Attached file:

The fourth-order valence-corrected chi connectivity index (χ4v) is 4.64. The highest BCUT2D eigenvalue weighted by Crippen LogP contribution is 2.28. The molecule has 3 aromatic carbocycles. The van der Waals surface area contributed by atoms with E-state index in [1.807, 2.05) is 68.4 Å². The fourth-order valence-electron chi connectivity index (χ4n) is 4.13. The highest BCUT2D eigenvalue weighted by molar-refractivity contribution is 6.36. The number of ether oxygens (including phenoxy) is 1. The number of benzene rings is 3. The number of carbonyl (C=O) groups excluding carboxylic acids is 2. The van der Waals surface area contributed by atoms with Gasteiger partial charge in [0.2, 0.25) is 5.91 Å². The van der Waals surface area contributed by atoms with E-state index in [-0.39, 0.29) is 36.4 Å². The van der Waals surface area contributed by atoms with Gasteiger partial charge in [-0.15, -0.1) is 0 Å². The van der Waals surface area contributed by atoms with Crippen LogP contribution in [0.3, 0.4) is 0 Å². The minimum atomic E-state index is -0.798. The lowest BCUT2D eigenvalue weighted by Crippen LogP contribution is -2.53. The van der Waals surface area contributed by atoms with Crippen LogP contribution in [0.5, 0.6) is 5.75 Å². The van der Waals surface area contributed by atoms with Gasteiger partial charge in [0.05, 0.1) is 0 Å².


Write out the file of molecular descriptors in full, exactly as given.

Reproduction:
The fourth-order valence-corrected chi connectivity index (χ4v) is 4.64. The highest BCUT2D eigenvalue weighted by Crippen LogP contribution is 2.28. The molecule has 3 aromatic carbocycles. The van der Waals surface area contributed by atoms with E-state index in [1.807, 2.05) is 68.4 Å². The fourth-order valence-electron chi connectivity index (χ4n) is 4.13. The highest BCUT2D eigenvalue weighted by molar-refractivity contribution is 6.36. The number of ether oxygens (including phenoxy) is 1. The number of benzene rings is 3. The number of carbonyl (C=O) groups excluding carboxylic acids is 2. The van der Waals surface area contributed by atoms with Gasteiger partial charge in [0.2, 0.25) is 5.91 Å². The van der Waals surface area contributed by atoms with E-state index in [-0.39, 0.29) is 36.4 Å². The van der Waals surface area contributed by atoms with Gasteiger partial charge in [-0.15, -0.1) is 0 Å². The van der Waals surface area contributed by atoms with Crippen LogP contribution in [0.3, 0.4) is 0 Å². The minimum atomic E-state index is -0.798. The lowest BCUT2D eigenvalue weighted by Crippen LogP contribution is -2.53. The van der Waals surface area contributed by atoms with Crippen LogP contribution in [0.5, 0.6) is 5.75 Å². The van der Waals surface area contributed by atoms with Gasteiger partial charge in [0.05, 0.1) is 0 Å².